WARSAW — Art has the ability to heal an unseen wound, encourage the mind to go beyond boundaries and bring people closer together in more ways than one. Erica, 35, and Matt Deuel, 41, Warsaw, own Spoonful of Imagination — a nonprofit business born from a dream of passion, located at 703 E Winona Ave. They and their three kids built the business together and opened their doors to a world of enriching possibilities.
Erica was a stay-at-home mom running a “do it yourself” blog, featuring various creations of tables and other home decor. Through blogging, Erica connected with other mothers who were trying to find fun creative activities to do with their kids. Matt, a former lead pastor, has committed himself to helping Erica enhance the studio as well as get more into his interest of video production, digital arts and storytelling.
The studio was a space they wanted to make as kid friendly as possible where they could be kids and be messy without worrying about spilling paint everywhere. Spoonful became a place where families can come together to create something at an affordable price.
“I come from a big family where I’m one of nine children. I’ve also seen how art was the one area in school where there was no right or wrong way to do things,” stated Erica. “So I think that’s why I want to help kids have that outlet and why we keep things inexpensive. Art doesn’t have to be expensive. We do a lot of recycled art projects where we take something that might be normally thrown away and turn it into something beautiful.”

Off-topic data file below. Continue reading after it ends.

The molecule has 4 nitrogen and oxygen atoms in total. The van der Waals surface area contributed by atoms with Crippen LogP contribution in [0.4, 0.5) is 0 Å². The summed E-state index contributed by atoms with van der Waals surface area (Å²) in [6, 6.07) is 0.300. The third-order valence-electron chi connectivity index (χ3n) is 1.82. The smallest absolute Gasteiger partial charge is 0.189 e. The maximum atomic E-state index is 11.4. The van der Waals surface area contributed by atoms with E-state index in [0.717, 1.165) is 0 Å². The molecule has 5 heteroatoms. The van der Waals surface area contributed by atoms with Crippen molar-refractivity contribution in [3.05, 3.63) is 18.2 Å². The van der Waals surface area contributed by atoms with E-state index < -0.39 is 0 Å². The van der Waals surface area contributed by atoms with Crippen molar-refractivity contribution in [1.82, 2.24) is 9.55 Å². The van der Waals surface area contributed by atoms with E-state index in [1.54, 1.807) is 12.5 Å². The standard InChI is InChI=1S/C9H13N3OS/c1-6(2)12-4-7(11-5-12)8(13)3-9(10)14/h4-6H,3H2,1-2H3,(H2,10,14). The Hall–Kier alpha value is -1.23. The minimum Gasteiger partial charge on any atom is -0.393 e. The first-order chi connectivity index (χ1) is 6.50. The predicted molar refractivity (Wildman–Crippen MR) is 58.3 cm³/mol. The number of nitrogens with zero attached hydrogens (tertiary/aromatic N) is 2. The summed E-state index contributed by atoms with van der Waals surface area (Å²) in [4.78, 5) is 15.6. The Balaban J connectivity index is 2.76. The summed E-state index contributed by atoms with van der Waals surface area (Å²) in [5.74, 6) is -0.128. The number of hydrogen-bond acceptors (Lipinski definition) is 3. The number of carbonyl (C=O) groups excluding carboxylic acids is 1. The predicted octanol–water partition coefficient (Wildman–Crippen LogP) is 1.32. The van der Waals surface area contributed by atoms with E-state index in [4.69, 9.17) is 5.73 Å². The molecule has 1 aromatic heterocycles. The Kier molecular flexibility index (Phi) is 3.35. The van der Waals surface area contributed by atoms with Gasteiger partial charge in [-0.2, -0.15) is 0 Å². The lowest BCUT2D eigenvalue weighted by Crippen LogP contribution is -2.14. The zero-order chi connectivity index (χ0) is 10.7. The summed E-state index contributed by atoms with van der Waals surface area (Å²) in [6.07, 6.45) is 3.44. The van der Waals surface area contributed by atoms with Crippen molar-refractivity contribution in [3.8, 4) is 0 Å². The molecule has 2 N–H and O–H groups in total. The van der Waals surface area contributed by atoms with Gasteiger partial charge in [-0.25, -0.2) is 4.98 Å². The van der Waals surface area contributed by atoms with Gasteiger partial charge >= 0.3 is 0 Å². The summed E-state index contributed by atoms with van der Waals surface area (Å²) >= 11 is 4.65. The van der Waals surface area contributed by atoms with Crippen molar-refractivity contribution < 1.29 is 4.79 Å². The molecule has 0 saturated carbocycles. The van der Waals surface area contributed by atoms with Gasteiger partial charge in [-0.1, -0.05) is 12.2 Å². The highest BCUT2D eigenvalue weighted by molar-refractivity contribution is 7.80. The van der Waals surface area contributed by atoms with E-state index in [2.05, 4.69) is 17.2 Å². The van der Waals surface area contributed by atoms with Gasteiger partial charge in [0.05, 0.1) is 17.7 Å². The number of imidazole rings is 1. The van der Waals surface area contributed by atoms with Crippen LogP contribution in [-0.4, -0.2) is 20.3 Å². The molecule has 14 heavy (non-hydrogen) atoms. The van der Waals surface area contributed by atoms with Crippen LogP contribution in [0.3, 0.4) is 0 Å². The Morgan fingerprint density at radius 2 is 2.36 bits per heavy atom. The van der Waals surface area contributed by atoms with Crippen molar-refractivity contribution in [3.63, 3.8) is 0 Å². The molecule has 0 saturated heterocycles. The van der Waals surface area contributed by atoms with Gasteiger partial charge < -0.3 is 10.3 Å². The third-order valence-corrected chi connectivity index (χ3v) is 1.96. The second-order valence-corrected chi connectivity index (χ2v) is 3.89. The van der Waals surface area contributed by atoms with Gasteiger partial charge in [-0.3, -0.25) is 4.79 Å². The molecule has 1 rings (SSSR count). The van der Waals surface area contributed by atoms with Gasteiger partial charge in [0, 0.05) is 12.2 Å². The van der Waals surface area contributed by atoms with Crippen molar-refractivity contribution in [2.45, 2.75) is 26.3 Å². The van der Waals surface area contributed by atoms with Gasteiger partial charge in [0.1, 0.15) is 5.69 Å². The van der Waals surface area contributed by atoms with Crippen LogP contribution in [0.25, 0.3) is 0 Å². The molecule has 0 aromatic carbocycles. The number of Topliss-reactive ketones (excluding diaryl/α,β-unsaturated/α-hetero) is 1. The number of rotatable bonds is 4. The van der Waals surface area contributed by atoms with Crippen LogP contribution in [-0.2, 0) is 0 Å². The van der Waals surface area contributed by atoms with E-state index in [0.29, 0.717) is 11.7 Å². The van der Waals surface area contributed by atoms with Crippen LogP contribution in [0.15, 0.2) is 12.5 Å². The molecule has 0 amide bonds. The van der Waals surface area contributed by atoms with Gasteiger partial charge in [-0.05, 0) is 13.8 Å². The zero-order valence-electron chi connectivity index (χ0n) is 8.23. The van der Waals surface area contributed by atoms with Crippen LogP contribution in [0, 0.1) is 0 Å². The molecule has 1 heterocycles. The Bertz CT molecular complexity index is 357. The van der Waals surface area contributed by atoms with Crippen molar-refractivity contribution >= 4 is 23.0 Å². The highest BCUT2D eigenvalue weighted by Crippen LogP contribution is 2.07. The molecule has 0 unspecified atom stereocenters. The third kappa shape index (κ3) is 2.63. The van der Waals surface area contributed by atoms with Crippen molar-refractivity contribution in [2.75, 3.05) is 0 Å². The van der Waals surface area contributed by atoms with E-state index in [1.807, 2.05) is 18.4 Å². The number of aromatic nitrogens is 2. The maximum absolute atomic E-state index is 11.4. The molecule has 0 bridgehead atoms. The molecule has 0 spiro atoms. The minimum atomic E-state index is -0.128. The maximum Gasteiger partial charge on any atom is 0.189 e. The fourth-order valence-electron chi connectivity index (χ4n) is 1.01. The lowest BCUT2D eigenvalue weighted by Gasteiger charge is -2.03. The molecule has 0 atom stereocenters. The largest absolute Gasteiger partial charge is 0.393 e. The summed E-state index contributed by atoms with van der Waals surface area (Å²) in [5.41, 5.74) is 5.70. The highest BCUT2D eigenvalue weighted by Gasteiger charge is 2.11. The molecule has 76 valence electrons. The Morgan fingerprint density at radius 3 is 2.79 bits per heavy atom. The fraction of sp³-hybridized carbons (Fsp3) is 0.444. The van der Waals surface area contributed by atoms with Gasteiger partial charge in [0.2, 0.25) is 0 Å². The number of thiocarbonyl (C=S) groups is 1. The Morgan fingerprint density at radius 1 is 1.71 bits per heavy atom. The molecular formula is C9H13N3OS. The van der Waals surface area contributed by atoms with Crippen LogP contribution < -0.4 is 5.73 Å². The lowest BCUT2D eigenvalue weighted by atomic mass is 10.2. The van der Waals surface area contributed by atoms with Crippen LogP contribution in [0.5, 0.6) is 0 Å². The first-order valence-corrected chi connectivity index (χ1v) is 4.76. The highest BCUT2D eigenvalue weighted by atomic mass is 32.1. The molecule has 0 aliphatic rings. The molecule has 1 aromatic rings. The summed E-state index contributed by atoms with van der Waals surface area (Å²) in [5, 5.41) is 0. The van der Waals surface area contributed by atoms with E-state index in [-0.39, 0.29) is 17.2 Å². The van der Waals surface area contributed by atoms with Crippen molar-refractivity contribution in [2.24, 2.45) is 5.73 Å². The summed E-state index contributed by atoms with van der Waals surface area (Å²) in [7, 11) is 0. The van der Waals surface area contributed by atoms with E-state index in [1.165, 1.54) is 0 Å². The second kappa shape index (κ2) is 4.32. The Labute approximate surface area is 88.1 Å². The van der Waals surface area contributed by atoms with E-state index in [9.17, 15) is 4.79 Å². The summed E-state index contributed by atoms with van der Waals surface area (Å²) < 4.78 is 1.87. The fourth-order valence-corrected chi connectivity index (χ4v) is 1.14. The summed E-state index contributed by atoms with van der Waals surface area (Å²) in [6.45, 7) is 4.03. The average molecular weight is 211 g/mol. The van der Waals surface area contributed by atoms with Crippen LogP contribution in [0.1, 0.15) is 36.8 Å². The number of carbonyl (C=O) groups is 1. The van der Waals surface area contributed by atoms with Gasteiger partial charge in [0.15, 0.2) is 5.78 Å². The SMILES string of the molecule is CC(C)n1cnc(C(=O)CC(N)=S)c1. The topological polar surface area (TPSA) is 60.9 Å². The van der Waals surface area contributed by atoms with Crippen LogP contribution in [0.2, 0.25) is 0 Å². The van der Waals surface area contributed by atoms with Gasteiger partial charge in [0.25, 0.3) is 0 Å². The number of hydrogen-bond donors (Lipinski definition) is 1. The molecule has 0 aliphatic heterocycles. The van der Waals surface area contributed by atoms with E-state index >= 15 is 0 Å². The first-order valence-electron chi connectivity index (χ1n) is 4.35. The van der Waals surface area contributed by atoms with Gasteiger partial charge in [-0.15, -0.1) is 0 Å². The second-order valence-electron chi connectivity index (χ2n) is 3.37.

While the studio is children oriented, fun events such as ladies night will be debuting, where women can come together to create something fun. With the entire family on board, more changes are likely to come for everyone to enjoy.
The Deuels are working on creating a life they love, primarily focusing on the business, their family and the ways their passions can reach out and enrich the community. While doing so, they’ve been striving to maintain a healthy balanced structure between work and family time as they don’t want their kids feeling like they have to be at the studio.
To their pleasant surprise, their children constantly want to be in the studio. They’ve had a front row seat in watching the kids transform and take initiative in new things, from growing out of their shyness to leading a workshop. By building the business and being foster parents, the Deuel family has transformed in ways they would’ve never imagined.
“We’ve been foster parents for the past five years. Through that, we learned about the healing aspects of art,” Matt explained. “Kids in crisis have a hard time processing their feelings and expressing what’s going on. We found, as our foster kids would sit down with a paintbrush, Playdough or Legos, their emotional temperature would turn down. They would start to process and talk.”
Being a foster family gave the Deuels the opportunity to talk to their children about lives and experiences other people have, letting them know that there’s a whole other world out there. While some situations can be difficult, explaining them to their children can not only make them more compassionate and understanding toward others, but make them well-rounded individuals.
With big dreams and larger hearts, the Deuels look forward to everything that has yet to come.